Tuesday, December 20, 2016


I love finding hidden gems in Florence and recently I added a new one to my list, the Del Giglio chapel at the Maria Maddelena dei Pazzi church in borgo Pinti.
The chapel was constructed in the early 1500s paid for by money donated from the Del Giglio family, inserted in the large portico in front of the church of then Cistercian monastery. Its purpose was to provide a prayer and medative space for women as they were allowed inside this church only twice a year. The Cistercian monks moved to the Oltrarno in the 1620s literally doing a swap with the Carmelitan nuns and their church Santa Maria degli Angeli in the area of San Frediano by order of Pope Urban VIII (Barberini). The nuns brought with them the uncrrupted body of their famous nun the Florentine nobilewoman turned nun Maria Maddelena. When Maria Maddelena dei Pazzi (of the important Florentine family, Pazzi) was canonised in the 1660s by Pope Clement IX the nuns renamed their church after her.
However, as mentioned above, the chapel was built before the arrival of the female Camelites and was built as a domaine for women who at the time of the Cistercian occupation had limited access to the church. This explains the chapel’s location in the portico in front of the church immediately on the right upon entering from the street.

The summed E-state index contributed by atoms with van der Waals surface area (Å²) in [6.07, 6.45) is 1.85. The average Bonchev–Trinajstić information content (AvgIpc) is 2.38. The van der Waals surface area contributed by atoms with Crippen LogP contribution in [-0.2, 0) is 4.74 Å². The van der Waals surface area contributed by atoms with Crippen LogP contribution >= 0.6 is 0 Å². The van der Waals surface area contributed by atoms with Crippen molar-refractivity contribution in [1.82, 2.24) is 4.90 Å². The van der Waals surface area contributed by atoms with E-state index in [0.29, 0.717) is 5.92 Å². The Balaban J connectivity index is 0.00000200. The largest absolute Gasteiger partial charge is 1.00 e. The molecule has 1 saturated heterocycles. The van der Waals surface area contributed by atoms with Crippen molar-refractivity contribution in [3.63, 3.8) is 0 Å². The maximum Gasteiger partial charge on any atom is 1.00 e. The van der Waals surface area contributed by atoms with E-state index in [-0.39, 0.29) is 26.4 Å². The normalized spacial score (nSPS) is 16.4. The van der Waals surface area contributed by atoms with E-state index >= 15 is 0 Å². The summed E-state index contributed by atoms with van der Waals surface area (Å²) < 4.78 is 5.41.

The Del Giglio family were the patrons of the chapel’s construction as well as the altarpiece painting by Cosimo Rosselli of the coronation of the Virgin, a suitable subject for a place where women worship. This painting is now located inside the church in the second side chapel on the left.

In 1598 the chapel was passed to Nereo Neri who was the physician to the Grand duke Ferdinand I e Medici. He embarked on a large decorative program of the room which was reflected both a personal theme and that of the monastic order. The altar piece was replaced by one painted  by Domenica Passagnano depicting the martyrdom of Achilleo and Nereo (the patron’s name sake).
For the walls he commissioned Bernardo Poccietti  one of the artists most in demand in Florence at the time for the fresco decoration of both interiors and exteriors of large palatial homes in the city. Poccietti worked for the Medici grand dukes at Pitti Palace (in the palace as well as the decoration of the Grotta Grande in the Boboli gardens). His work can be seen still today in many places for example one of his great works was the façade of the Palazzo of Bianca Cappello on via Maggio commissioned by the Grand duke Francesco I for his mistress the blond Venetian, Bianca.
The chapel space is composed of two areas both square in shape, one larger than the other. The larger section was destined for the worshippers and the smaller square is the altar for the priest. In the smaller altar area the lateral walls depict the martyrdom and baptism of Achilleo and Nereo (matching the altarpiece painting).